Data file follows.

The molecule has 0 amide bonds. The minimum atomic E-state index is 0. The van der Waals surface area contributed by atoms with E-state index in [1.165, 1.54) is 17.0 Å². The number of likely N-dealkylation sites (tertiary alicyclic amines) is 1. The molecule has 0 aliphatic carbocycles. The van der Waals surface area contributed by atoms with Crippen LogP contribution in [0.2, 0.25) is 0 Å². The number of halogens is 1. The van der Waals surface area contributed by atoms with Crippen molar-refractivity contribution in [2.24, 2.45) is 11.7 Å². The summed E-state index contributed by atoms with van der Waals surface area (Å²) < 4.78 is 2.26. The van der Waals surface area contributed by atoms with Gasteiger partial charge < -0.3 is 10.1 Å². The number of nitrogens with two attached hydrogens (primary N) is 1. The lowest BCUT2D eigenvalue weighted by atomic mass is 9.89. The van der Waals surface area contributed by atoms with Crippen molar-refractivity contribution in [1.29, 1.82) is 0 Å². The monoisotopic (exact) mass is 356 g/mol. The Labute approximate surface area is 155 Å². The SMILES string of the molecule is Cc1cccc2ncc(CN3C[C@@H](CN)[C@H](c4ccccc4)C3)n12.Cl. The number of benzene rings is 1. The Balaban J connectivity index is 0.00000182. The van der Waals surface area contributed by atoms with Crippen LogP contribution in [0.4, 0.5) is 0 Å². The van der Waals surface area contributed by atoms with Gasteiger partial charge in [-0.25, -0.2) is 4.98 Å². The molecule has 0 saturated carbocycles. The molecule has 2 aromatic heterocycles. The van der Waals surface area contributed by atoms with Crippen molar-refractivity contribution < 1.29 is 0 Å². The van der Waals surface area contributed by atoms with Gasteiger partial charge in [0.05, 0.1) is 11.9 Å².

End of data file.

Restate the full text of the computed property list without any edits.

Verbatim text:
The molecule has 0 amide bonds. The minimum atomic E-state index is 0. The van der Waals surface area contributed by atoms with E-state index in [1.165, 1.54) is 17.0 Å². The number of likely N-dealkylation sites (tertiary alicyclic amines) is 1. The molecule has 0 aliphatic carbocycles. The van der Waals surface area contributed by atoms with Crippen LogP contribution in [0.2, 0.25) is 0 Å². The number of halogens is 1. The van der Waals surface area contributed by atoms with Crippen molar-refractivity contribution in [2.24, 2.45) is 11.7 Å². The summed E-state index contributed by atoms with van der Waals surface area (Å²) < 4.78 is 2.26. The van der Waals surface area contributed by atoms with Gasteiger partial charge < -0.3 is 10.1 Å². The number of nitrogens with two attached hydrogens (primary N) is 1. The lowest BCUT2D eigenvalue weighted by atomic mass is 9.89. The van der Waals surface area contributed by atoms with Crippen molar-refractivity contribution in [1.29, 1.82) is 0 Å². The monoisotopic (exact) mass is 356 g/mol. The Labute approximate surface area is 155 Å². The SMILES string of the molecule is Cc1cccc2ncc(CN3C[C@@H](CN)[C@H](c4ccccc4)C3)n12.Cl. The number of benzene rings is 1. The Balaban J connectivity index is 0.00000182. The van der Waals surface area contributed by atoms with Crippen LogP contribution in [0.4, 0.5) is 0 Å². The van der Waals surface area contributed by atoms with Gasteiger partial charge in [-0.25, -0.2) is 4.98 Å². The molecule has 0 saturated carbocycles. The molecule has 2 aromatic heterocycles. The van der Waals surface area contributed by atoms with Crippen molar-refractivity contribution < 1.29 is 0 Å². The van der Waals surface area contributed by atoms with Gasteiger partial charge in [0.05, 0.1) is 11.9 Å².